Gareth Hughes: Why I said what I did about John Key


I am concerned about the direction New Zealand is going in under John Key. Late last Thursday afternoon, I stood up in an almost empty debating chamber and made a speech that has now been shared online thousands of times.

People have told me it struck a chord because it’s what they wanted to hear. It was a privilege to simply say what so many were already thinking and feeling.

Parliament starts every year with a debate on the Prime Minister’s statement. I’ve listened to every one of his annual partisan political speeches and this year I wanted to lay out his record and his legacy. I wanted to ask how John Key compares to our political giants like Seddon, Savage, Fraser and Kirk.

When you look at the facts – hungry kids, inequality, pollution, debt, foreign ownership and corruption – indicators are all up. Sure, we got tax cuts the country could not afford and maybe we’ll change the flag, but we also have $120 billion in national debt, unswimmable rivers, crippling student loans, and a generation locked out of home ownership. That’s not a legacy to be proud of, that’s intergenerational theft.

Speeches in Parliament are often throw-away events watched by a handful of dedicated Parliament TV viewers. This one seems to have a struck a chord and has been watched by hundreds of thousands of people online. I’ve given more than 250 speeches in Parliament but this is the first time people have stopped me in the street walking my dog, or people who I played rugby with at primary school have messaged me to say that’s exactly how they feel too.

There are a lot of New Zealanders who have had this same gnawing feeling that I do. A feeling that instead of a leader who can make the tough calls, we’ve somehow ended up with our first selfie-obsessed, comedian Prime Minister.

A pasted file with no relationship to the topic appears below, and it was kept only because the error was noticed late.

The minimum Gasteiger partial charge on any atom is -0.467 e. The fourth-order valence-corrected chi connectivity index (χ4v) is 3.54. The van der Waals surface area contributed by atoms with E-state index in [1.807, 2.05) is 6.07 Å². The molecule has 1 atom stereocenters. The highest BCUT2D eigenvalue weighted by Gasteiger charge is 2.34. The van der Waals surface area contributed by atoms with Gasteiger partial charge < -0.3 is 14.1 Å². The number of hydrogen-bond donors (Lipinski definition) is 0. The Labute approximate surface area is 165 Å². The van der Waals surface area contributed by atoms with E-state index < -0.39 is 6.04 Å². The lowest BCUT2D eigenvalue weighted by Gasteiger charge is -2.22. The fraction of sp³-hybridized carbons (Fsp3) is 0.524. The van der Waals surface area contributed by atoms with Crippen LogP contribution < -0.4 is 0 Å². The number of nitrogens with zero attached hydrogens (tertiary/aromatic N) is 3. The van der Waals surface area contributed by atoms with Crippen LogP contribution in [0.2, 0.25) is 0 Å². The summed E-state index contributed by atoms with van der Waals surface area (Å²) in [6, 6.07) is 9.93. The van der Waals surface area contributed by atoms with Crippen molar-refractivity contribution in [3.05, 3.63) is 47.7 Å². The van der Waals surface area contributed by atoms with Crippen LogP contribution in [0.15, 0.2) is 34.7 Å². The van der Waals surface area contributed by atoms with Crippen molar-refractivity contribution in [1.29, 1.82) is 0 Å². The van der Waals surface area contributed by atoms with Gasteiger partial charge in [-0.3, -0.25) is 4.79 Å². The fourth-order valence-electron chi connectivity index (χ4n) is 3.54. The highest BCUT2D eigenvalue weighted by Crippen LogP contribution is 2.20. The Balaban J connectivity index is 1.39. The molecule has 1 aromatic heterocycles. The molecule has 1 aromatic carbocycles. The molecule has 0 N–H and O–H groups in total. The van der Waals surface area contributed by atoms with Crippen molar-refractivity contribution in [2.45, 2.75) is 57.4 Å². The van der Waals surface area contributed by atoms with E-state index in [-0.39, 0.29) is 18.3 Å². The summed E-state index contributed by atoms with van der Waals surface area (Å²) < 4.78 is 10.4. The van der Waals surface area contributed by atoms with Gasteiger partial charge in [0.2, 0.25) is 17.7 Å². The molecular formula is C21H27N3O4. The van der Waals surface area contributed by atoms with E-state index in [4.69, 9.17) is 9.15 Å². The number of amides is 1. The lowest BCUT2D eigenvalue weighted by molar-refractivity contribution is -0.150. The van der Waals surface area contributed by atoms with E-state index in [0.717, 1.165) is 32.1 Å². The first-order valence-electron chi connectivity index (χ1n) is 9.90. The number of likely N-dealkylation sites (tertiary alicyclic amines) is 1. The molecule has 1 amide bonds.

Key’s legacy will have one positive though. We’re seeing now a growing movement for political change. Key called one of the biggest protests in modern history over the controversial TPPA ‘rent a crowd,’ then he was booed by the crowds at the Rugby League 9s and the Big Gay Out. It seems like Key has a problem with crowds - and it’s mutual.

Kiwis are a good and caring people. The huge response to my small five minute speech has made it clear to me that New Zealanders have had enough, that the tide is turning on the National Party Government. After eight scouring years of scandals, embarrassments and dirty politics, the Teflon is well and truly corroding.

We don’t want to wait any longer. We want a leader that actually shows leadership, one that has vision for a better future for all New Zealanders. Selfies and jokes are fun but won’t cut it. Leadership is what it is going to take.

But hey, why don’t you listen for yourself and see what you think?